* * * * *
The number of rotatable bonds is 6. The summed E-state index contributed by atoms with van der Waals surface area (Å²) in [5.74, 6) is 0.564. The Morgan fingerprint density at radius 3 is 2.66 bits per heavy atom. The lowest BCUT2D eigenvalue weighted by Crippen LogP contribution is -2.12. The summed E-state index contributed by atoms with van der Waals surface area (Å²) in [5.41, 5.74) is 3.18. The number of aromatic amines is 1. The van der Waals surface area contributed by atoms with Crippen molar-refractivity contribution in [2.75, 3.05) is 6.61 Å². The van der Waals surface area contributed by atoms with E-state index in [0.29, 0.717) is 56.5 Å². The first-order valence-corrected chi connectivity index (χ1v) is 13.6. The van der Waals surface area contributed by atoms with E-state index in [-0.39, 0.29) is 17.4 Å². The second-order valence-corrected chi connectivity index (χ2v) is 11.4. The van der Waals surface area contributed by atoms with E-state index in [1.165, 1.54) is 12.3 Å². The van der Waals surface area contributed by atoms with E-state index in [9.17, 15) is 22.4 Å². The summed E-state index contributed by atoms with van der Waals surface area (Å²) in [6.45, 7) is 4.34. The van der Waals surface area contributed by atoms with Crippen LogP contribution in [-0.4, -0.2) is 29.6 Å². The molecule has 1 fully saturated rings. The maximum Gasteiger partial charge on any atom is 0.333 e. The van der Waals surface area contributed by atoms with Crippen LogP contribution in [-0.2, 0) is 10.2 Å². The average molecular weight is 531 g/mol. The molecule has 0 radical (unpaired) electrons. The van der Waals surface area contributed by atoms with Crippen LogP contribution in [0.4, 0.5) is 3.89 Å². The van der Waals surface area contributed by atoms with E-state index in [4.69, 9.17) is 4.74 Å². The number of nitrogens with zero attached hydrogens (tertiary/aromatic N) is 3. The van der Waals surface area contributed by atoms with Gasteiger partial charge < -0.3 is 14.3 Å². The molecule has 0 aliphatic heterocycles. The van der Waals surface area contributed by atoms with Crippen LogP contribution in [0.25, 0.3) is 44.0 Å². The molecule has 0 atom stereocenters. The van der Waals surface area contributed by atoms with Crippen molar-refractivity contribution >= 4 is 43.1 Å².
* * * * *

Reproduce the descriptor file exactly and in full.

The number of rotatable bonds is 6. The summed E-state index contributed by atoms with van der Waals surface area (Å²) in [5.74, 6) is 0.564. The Morgan fingerprint density at radius 3 is 2.66 bits per heavy atom. The lowest BCUT2D eigenvalue weighted by Crippen LogP contribution is -2.12. The summed E-state index contributed by atoms with van der Waals surface area (Å²) in [5.41, 5.74) is 3.18. The number of aromatic amines is 1. The van der Waals surface area contributed by atoms with Crippen molar-refractivity contribution in [2.75, 3.05) is 6.61 Å². The van der Waals surface area contributed by atoms with E-state index in [0.29, 0.717) is 56.5 Å². The first-order valence-corrected chi connectivity index (χ1v) is 13.6. The van der Waals surface area contributed by atoms with E-state index in [-0.39, 0.29) is 17.4 Å². The second-order valence-corrected chi connectivity index (χ2v) is 11.4. The van der Waals surface area contributed by atoms with E-state index in [1.165, 1.54) is 12.3 Å². The van der Waals surface area contributed by atoms with E-state index in [9.17, 15) is 22.4 Å². The summed E-state index contributed by atoms with van der Waals surface area (Å²) in [6.45, 7) is 4.34. The van der Waals surface area contributed by atoms with Crippen LogP contribution in [-0.4, -0.2) is 29.6 Å². The molecule has 1 fully saturated rings. The maximum Gasteiger partial charge on any atom is 0.333 e. The van der Waals surface area contributed by atoms with Crippen LogP contribution in [-0.2, 0) is 10.2 Å². The average molecular weight is 531 g/mol. The molecule has 0 radical (unpaired) electrons. The van der Waals surface area contributed by atoms with Crippen LogP contribution in [0.4, 0.5) is 3.89 Å². The van der Waals surface area contributed by atoms with E-state index in [4.69, 9.17) is 4.74 Å². The number of nitrogens with zero attached hydrogens (tertiary/aromatic N) is 3. The van der Waals surface area contributed by atoms with Gasteiger partial charge < -0.3 is 14.3 Å². The molecule has 0 aliphatic heterocycles. The van der Waals surface area contributed by atoms with Crippen LogP contribution in [0.25, 0.3) is 44.0 Å². The molecule has 0 atom stereocenters. The van der Waals surface area contributed by atoms with Crippen molar-refractivity contribution >= 4 is 43.1 Å².